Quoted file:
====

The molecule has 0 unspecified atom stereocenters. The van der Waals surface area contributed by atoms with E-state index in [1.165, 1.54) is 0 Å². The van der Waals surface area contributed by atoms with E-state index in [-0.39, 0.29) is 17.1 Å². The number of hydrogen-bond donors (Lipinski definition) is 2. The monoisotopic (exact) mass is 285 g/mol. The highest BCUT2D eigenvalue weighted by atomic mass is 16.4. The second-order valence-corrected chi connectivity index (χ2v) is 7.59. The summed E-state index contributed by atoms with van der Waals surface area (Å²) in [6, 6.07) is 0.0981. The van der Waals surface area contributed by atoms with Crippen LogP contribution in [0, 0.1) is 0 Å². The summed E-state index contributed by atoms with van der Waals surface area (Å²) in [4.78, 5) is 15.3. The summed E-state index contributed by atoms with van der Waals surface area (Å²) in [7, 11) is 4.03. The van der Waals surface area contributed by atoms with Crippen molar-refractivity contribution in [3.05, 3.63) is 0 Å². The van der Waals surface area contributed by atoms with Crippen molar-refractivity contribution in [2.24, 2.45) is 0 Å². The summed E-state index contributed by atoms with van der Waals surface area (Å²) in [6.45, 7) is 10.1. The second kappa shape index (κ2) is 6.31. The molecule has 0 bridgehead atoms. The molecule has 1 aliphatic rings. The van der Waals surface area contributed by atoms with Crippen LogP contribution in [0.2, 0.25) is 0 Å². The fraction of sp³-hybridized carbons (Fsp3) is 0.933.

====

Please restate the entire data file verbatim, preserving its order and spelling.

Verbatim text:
The molecule has 0 unspecified atom stereocenters. The van der Waals surface area contributed by atoms with E-state index in [1.165, 1.54) is 0 Å². The van der Waals surface area contributed by atoms with E-state index in [-0.39, 0.29) is 17.1 Å². The number of hydrogen-bond donors (Lipinski definition) is 2. The monoisotopic (exact) mass is 285 g/mol. The highest BCUT2D eigenvalue weighted by atomic mass is 16.4. The second-order valence-corrected chi connectivity index (χ2v) is 7.59. The summed E-state index contributed by atoms with van der Waals surface area (Å²) in [6, 6.07) is 0.0981. The van der Waals surface area contributed by atoms with Crippen LogP contribution in [0, 0.1) is 0 Å². The summed E-state index contributed by atoms with van der Waals surface area (Å²) in [4.78, 5) is 15.3. The summed E-state index contributed by atoms with van der Waals surface area (Å²) in [7, 11) is 4.03. The van der Waals surface area contributed by atoms with Crippen molar-refractivity contribution in [3.05, 3.63) is 0 Å². The van der Waals surface area contributed by atoms with Crippen molar-refractivity contribution in [2.24, 2.45) is 0 Å². The summed E-state index contributed by atoms with van der Waals surface area (Å²) in [6.45, 7) is 10.1. The second kappa shape index (κ2) is 6.31. The molecule has 0 bridgehead atoms. The molecule has 1 aliphatic rings. The van der Waals surface area contributed by atoms with Crippen LogP contribution in [0.2, 0.25) is 0 Å². The fraction of sp³-hybridized carbons (Fsp3) is 0.933.